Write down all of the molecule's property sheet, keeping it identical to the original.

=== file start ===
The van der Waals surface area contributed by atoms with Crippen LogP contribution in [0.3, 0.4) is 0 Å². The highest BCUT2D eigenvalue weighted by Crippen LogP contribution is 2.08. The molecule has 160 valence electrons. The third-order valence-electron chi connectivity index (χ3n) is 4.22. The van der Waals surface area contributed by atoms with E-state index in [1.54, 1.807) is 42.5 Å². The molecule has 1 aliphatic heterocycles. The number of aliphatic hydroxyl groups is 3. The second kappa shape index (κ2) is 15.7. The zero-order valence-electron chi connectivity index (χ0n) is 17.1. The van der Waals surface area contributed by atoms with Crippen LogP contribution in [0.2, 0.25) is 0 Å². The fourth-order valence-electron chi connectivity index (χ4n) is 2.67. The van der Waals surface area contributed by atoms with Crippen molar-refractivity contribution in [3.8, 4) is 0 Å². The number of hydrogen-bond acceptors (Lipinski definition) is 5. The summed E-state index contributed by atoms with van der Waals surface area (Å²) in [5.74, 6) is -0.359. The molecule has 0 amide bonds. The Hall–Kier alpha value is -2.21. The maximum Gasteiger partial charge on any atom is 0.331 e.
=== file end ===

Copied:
The van der Waals surface area contributed by atoms with Crippen LogP contribution in [0.3, 0.4) is 0 Å². The highest BCUT2D eigenvalue weighted by Crippen LogP contribution is 2.08. The molecule has 160 valence electrons. The third-order valence-electron chi connectivity index (χ3n) is 4.22. The van der Waals surface area contributed by atoms with E-state index in [1.54, 1.807) is 42.5 Å². The molecule has 1 aliphatic heterocycles. The number of aliphatic hydroxyl groups is 3. The second kappa shape index (κ2) is 15.7. The zero-order valence-electron chi connectivity index (χ0n) is 17.1. The van der Waals surface area contributed by atoms with Crippen LogP contribution in [0.2, 0.25) is 0 Å². The fourth-order valence-electron chi connectivity index (χ4n) is 2.67. The van der Waals surface area contributed by atoms with Crippen molar-refractivity contribution in [3.8, 4) is 0 Å². The number of hydrogen-bond acceptors (Lipinski definition) is 5. The summed E-state index contributed by atoms with van der Waals surface area (Å²) in [5.74, 6) is -0.359. The molecule has 0 amide bonds. The Hall–Kier alpha value is -2.21. The maximum Gasteiger partial charge on any atom is 0.331 e.